Quite remarkable monetary policy here

The key question Julia Hartley-Brewer (no friend of Labour) put to me was what could actually be done by John McDonnell to manage this situation? My response was simple. One of the major mechanisms I suggested that might be used to engineer an attack on sterling would be a large scale sale of government bonds (gilts). This would indicate a withdrawal from sterling, a lack of confidence in the government, a signal that the market would not lend what Labour wanted, and would (because interest rates are the inverse of price in the case of gilts) force interest rates up (which is the surest indicator of there being a run on the pound) by forcing prices down.

But, I said, any Labour government could now manage this. What it could say, even before it was elected, was that it would actively intervene in the bond markets by requiring that the Bank of England intervene to buy any amount of gilts that the market wished to dispose of in the event of its election using newly created money that would be put into use by the Bank of England for this specific purpose. As a result any seller would find a willing buyer, and the price would not go down after all. None of the signals the attack would be meant to deliver would arise in the market as a result. In that way any market storm could be ridden out, interest rates could be kept stable, the debt market would be kept in good ordering, there would be no pressure on base rates and within days the hysteria would have dissipated and the identity of the party really in control of the markets (the Labour government) would have been firmly etablished.

Spuds going to raise the price of something by increasing the supply of it.

He’s going to make pounds more expensive by making more pounds.

23 comments on “Quite remarkable monetary policy here

  1. For Bank of England read: Swiss National Bank.
    For Bonds read: Euros.

    Then that is EXACTLY what the SNB did for about 5 years. And the aim and result was to WEAKEN the CHF.

    Now that the CHF is slowly rising again, they’re now slowly working on getting rid of the glut of EUR they bought with CHF at a rate slow enough not to scare the horses.

  2. “One of the major mechanisms I suggested that might be used to engineer an attack on sterling would be a large scale sale of government bonds (gilts).”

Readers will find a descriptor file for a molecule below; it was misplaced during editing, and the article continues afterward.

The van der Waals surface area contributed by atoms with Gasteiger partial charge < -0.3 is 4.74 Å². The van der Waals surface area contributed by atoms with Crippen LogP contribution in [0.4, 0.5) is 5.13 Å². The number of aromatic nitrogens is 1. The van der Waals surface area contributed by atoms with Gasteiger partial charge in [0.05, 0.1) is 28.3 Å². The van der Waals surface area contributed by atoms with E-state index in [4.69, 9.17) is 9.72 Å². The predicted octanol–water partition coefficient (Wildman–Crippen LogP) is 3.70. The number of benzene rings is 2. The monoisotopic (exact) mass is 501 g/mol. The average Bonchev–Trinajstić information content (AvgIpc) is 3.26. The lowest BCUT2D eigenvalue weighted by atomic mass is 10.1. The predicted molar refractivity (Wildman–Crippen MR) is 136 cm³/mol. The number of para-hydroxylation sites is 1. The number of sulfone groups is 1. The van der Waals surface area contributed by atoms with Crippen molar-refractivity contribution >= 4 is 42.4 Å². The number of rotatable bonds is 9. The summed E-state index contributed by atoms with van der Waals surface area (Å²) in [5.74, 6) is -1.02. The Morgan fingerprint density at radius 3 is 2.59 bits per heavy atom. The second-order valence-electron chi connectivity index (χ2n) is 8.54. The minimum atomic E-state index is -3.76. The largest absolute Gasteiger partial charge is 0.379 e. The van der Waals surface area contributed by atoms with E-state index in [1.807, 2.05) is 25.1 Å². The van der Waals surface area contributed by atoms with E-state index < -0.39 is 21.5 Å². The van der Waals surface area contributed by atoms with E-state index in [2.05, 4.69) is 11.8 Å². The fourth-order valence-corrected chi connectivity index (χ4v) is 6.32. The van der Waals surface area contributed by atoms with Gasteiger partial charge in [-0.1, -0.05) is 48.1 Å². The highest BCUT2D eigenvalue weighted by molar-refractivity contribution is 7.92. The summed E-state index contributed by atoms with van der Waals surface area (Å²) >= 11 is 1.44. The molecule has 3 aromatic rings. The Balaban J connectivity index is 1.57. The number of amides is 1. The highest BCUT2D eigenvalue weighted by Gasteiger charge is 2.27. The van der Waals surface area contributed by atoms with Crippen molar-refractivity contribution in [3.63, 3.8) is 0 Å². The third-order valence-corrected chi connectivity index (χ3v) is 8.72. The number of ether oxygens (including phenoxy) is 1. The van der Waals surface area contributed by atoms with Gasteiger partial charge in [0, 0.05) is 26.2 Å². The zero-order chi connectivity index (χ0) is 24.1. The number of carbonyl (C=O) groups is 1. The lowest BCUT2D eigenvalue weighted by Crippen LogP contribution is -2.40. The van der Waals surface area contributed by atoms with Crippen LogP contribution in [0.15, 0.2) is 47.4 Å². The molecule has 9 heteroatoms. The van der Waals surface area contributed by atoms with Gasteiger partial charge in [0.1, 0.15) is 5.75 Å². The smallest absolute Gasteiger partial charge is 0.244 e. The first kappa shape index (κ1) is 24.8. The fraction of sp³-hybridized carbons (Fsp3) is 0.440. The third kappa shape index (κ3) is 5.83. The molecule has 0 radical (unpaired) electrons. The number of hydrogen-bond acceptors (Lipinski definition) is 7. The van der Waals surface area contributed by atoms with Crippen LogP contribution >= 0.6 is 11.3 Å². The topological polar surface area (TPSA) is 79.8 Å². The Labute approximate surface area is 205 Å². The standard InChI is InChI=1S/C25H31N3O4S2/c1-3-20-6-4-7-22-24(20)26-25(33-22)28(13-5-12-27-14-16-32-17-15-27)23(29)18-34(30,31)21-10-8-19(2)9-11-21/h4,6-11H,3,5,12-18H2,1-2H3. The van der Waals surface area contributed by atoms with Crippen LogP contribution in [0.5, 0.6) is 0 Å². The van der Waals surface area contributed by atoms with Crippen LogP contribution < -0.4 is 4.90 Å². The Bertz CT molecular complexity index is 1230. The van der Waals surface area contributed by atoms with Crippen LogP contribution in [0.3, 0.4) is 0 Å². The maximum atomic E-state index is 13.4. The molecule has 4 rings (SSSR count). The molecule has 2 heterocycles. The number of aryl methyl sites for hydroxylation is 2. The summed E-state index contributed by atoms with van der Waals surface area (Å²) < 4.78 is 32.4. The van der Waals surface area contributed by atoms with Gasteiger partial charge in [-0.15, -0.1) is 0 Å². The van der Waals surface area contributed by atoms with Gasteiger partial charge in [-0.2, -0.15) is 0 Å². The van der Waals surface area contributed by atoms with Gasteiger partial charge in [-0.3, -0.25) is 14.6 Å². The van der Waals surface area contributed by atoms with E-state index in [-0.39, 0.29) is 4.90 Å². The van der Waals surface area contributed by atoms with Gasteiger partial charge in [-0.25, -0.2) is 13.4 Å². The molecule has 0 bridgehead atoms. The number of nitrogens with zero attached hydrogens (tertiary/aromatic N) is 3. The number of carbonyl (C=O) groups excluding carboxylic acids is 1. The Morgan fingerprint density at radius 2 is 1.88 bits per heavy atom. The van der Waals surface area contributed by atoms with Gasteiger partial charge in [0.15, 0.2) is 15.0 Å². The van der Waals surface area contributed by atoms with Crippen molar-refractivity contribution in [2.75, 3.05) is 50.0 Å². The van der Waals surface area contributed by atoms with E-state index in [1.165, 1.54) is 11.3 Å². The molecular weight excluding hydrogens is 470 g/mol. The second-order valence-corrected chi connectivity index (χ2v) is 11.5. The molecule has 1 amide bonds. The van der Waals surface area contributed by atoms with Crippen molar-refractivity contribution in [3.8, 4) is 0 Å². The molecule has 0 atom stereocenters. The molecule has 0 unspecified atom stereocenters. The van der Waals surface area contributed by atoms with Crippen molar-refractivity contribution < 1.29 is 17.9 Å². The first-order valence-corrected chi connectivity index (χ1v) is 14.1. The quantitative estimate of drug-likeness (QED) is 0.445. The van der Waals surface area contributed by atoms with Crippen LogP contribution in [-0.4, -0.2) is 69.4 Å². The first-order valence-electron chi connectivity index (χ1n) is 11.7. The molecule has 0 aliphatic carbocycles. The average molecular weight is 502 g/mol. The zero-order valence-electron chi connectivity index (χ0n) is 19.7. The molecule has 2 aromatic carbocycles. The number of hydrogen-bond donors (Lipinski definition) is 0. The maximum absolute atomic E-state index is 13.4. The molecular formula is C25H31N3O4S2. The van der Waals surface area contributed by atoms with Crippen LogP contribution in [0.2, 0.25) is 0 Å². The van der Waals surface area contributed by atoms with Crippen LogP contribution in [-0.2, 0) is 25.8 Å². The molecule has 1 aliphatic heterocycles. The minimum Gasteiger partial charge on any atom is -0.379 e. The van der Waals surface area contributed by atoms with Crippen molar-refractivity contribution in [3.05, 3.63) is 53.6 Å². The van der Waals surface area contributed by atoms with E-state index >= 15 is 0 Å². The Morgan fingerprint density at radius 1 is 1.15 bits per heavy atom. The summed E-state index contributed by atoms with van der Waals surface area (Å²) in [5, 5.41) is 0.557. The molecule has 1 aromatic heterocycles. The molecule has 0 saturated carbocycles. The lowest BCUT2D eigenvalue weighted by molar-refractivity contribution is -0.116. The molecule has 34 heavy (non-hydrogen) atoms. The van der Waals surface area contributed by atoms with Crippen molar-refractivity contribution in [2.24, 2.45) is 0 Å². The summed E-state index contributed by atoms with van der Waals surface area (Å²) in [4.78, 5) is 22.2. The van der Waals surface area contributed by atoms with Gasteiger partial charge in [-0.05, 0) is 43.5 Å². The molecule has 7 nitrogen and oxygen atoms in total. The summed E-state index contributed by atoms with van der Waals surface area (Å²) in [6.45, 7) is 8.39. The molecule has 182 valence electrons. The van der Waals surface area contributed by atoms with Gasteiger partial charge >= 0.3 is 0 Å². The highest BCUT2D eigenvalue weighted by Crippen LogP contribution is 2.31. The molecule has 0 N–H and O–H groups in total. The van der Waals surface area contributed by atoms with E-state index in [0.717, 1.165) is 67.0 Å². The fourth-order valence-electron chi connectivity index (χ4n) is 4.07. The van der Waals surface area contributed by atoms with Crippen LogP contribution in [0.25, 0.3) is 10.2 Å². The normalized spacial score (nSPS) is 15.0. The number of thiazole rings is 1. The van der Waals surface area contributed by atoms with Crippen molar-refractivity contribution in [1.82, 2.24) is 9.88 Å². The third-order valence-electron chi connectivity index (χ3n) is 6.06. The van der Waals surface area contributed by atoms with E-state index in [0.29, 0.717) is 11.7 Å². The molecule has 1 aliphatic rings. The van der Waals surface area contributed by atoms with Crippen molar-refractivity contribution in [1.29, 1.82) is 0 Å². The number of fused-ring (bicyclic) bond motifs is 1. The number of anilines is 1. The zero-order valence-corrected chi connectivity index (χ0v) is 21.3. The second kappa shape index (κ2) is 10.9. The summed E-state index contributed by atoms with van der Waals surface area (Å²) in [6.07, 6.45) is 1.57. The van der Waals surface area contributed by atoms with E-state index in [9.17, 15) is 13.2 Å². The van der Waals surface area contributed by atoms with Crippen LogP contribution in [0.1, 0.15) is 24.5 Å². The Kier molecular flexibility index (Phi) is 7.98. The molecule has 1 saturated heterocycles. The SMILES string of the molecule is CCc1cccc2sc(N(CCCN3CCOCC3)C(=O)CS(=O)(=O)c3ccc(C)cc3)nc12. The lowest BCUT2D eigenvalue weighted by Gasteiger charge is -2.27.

This large scale sale, would the engineers of this attack on sterling be carrying it out in the secondary market, or the primary?

  3. ‘None of the signals the attack would be meant to deliver would arise in the market as a result’
    He thinks any ‘attack’ on sterling would just be a signal by some shady neo-liberal cabal (probably based in a tax haven), rather than a reaction by the many entities that make up the market to the very real prospect of Corbyn et al destroying the country. Projection or what.

  4. This is why I say Corbyn et al can’t last long if they get into power. There no longer is the amount of independence in a nation that allows socialism time to take over and implement its policies before a crash, now it’ll happen very quickly. The last time socialists were in power in the UK, we had exchange controls, capital controls, far greater border controls, a far greater self reliance of the necessities of life (and it occurs to me a balanced budget). People were stuck, as was their money. Now they are not, and they won’t wait to be fleeced either. So from the moment he was elected the markets would be in melt down, as would the pound. The price of everything would be rising within weeks. The effects would be instant, and uncontrollable for a government who hadn’t even sat down, let alone worked out how to pull the levers of government.

  5. it is a tenet of modern left-wing thought that supply and demand does not happen automatically and can be dictated by the government. Genuinely. I have seen it described as a “key idea of neoliberalism”

  6. Murphy is right that in principle, unlimited money-printing could be used to underpin the nominal sterling prices of gilts.

    If he has somehow convinced himself that this would underpin the value of sterling itself, words fail me…

  7. “no friend of Labour”

    The day after he posts about inappropriate attacks on Laura Kuenssberg, then sits back as his BTL cronies tear her to bits, he’s blatantly smearing JHB. As if her question is somehow less valid because she’s an “enemy”.